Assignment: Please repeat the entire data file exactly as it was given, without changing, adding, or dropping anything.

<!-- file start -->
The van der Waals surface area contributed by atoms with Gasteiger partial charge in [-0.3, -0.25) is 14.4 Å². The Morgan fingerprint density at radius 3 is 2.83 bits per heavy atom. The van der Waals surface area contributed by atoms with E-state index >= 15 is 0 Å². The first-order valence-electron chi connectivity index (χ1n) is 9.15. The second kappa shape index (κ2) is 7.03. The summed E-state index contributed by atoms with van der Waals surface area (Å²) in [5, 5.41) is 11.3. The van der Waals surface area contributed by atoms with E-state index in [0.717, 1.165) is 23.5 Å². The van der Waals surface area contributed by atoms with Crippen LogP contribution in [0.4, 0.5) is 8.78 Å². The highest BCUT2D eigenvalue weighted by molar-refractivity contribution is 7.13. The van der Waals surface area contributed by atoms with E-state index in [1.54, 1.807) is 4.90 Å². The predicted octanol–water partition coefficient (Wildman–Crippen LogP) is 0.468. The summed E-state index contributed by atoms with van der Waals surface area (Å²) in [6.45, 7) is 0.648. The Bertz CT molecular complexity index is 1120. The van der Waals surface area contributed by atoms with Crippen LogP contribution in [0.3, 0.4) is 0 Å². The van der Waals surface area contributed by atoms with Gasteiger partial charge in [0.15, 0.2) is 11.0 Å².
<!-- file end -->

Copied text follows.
The van der Waals surface area contributed by atoms with Gasteiger partial charge in [-0.3, -0.25) is 14.4 Å². The Morgan fingerprint density at radius 3 is 2.83 bits per heavy atom. The van der Waals surface area contributed by atoms with E-state index >= 15 is 0 Å². The first-order valence-electron chi connectivity index (χ1n) is 9.15. The second kappa shape index (κ2) is 7.03. The summed E-state index contributed by atoms with van der Waals surface area (Å²) in [5, 5.41) is 11.3. The van der Waals surface area contributed by atoms with E-state index in [0.717, 1.165) is 23.5 Å². The van der Waals surface area contributed by atoms with Crippen LogP contribution in [0.4, 0.5) is 8.78 Å². The highest BCUT2D eigenvalue weighted by molar-refractivity contribution is 7.13. The van der Waals surface area contributed by atoms with E-state index in [1.54, 1.807) is 4.90 Å². The predicted octanol–water partition coefficient (Wildman–Crippen LogP) is 0.468. The summed E-state index contributed by atoms with van der Waals surface area (Å²) in [6.45, 7) is 0.648. The Bertz CT molecular complexity index is 1120. The van der Waals surface area contributed by atoms with Crippen LogP contribution in [0.3, 0.4) is 0 Å². The van der Waals surface area contributed by atoms with Gasteiger partial charge in [0.15, 0.2) is 11.0 Å².